Thayer tells how Robert Moog popularized the synthesizer in the 60s by putting it in the form of a piano keyboard. There was nothing inherently ‘keyboardish’ in the technology to begin with. It could just as easily have taken the form of any other existing instrument — or a typewriter or series of tubes or any other shape. But by shaping it into a keyboard, Moog cut down the instrument’s learning curve for many people. Anyone familiar with a piano can instantly plink out a song on the synth. And so the synthesizer went from a strange toy to serious music. Now “keyboard” is basically synonymous with synth.

But this development also carried with it its own limitations. Thayer explores how other synth pioneers rejected the keyboard metaphor, instead embracing the unique freedoms within the technology to create and manipulate sound. Their synthesizers are a series of knobs and wires that look like no other instruments, and their music tends to be far more experimental, utilizing the capabilities that are closed off by the keyboard format. They’re not thinking like pianists: they’re starting from a much more open framework.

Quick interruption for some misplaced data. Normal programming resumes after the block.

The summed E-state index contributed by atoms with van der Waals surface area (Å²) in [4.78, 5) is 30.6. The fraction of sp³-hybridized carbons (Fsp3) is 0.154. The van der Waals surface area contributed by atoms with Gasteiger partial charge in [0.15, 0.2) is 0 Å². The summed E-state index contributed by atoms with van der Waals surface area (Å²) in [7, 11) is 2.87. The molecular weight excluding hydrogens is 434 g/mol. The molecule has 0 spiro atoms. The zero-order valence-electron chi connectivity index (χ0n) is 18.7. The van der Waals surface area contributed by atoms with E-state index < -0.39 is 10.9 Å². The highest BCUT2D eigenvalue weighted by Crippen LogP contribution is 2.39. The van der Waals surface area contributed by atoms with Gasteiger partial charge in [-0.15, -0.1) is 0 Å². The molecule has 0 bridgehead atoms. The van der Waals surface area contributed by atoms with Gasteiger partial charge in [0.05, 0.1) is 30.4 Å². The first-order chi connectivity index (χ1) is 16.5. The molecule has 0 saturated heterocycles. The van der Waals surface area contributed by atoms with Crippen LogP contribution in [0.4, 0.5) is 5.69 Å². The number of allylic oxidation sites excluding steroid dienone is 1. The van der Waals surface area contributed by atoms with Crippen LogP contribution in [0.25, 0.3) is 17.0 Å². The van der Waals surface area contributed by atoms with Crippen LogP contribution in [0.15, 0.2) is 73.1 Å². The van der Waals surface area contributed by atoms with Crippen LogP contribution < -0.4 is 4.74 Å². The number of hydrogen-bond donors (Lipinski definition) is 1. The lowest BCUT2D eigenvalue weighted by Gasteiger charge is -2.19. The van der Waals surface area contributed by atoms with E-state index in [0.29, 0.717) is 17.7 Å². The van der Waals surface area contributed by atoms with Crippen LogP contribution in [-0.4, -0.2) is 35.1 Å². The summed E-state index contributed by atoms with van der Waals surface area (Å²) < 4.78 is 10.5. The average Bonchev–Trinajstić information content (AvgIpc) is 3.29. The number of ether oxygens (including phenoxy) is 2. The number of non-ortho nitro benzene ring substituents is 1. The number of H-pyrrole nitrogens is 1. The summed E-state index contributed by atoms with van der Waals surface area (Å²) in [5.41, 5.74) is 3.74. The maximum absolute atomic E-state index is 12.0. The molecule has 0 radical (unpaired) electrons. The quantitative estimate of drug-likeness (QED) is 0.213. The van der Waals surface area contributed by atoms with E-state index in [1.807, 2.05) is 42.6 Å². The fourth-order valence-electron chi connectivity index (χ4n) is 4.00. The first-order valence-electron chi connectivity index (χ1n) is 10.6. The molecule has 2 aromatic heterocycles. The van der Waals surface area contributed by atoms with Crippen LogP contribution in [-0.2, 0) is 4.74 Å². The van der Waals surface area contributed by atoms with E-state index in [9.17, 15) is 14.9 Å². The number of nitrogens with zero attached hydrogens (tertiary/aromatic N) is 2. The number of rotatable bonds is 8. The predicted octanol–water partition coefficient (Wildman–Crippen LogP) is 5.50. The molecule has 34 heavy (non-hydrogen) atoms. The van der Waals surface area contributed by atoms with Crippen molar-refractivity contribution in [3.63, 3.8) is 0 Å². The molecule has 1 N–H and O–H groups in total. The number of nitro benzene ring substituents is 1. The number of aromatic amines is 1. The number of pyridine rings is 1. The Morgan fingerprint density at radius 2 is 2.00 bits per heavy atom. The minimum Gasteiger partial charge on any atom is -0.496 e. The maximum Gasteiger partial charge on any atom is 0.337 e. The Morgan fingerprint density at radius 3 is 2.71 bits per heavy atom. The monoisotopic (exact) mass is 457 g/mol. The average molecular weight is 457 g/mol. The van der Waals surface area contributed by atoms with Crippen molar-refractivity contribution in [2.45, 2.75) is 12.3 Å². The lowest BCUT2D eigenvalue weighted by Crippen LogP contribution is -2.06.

As Thayer puts it: 

“At some point the metaphor ceases to serve its initial purpose of helping us to relate to changes in our environment. The metaphor may even become a hindrance that obstructs forward movement.”

Legal documents are meant to be put to work, not stacked in ever-higher digital cabinets to collect dust. At Filevine, we’re not building better filing cabinets: we’re opening new ways of conceiving of and engaging with your documents. When we move beyond the limitation ingrained in traditional ways of thinking about technology, we can offer you fresh forms of control. You decide where documents appear in workflows. You decide how they get assembled, organized, tagged, and put to work for your clients. 

And when you move beyond the limitations that restrict your competitors, you build the future of legal.